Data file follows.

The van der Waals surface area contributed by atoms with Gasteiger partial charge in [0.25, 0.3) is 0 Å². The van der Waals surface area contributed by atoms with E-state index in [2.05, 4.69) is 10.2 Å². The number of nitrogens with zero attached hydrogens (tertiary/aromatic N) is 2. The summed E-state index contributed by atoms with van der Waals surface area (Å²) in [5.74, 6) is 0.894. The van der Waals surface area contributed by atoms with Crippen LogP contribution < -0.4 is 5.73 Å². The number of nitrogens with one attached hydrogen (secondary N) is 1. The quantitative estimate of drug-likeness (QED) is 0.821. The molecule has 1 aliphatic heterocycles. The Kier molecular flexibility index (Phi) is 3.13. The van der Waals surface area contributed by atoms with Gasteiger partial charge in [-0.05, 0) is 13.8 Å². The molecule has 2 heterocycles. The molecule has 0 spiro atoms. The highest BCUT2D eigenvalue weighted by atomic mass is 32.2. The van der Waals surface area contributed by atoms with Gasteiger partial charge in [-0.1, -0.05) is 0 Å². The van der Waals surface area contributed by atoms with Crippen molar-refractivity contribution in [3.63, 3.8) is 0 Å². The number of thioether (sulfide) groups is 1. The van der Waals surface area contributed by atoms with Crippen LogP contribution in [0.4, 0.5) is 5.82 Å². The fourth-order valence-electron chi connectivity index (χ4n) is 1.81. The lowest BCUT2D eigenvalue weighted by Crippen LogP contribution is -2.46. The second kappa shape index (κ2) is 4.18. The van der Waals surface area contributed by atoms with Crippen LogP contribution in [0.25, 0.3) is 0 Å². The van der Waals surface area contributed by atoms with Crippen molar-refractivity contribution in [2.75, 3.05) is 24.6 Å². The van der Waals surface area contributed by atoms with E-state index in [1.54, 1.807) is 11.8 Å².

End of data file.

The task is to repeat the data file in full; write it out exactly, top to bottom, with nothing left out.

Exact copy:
The van der Waals surface area contributed by atoms with Gasteiger partial charge in [0.25, 0.3) is 0 Å². The van der Waals surface area contributed by atoms with E-state index in [2.05, 4.69) is 10.2 Å². The number of nitrogens with zero attached hydrogens (tertiary/aromatic N) is 2. The summed E-state index contributed by atoms with van der Waals surface area (Å²) in [5.74, 6) is 0.894. The van der Waals surface area contributed by atoms with Crippen LogP contribution < -0.4 is 5.73 Å². The number of nitrogens with one attached hydrogen (secondary N) is 1. The quantitative estimate of drug-likeness (QED) is 0.821. The molecule has 1 aliphatic heterocycles. The Kier molecular flexibility index (Phi) is 3.13. The van der Waals surface area contributed by atoms with Gasteiger partial charge in [-0.05, 0) is 13.8 Å². The molecule has 2 heterocycles. The molecule has 0 spiro atoms. The highest BCUT2D eigenvalue weighted by atomic mass is 32.2. The van der Waals surface area contributed by atoms with Gasteiger partial charge in [-0.1, -0.05) is 0 Å². The van der Waals surface area contributed by atoms with Crippen molar-refractivity contribution in [3.63, 3.8) is 0 Å². The number of thioether (sulfide) groups is 1. The van der Waals surface area contributed by atoms with Crippen LogP contribution in [0.4, 0.5) is 5.82 Å². The fourth-order valence-electron chi connectivity index (χ4n) is 1.81. The lowest BCUT2D eigenvalue weighted by Crippen LogP contribution is -2.46. The second kappa shape index (κ2) is 4.18. The van der Waals surface area contributed by atoms with Crippen LogP contribution in [0.25, 0.3) is 0 Å². The van der Waals surface area contributed by atoms with Crippen molar-refractivity contribution in [2.75, 3.05) is 24.6 Å². The van der Waals surface area contributed by atoms with E-state index in [1.54, 1.807) is 11.8 Å².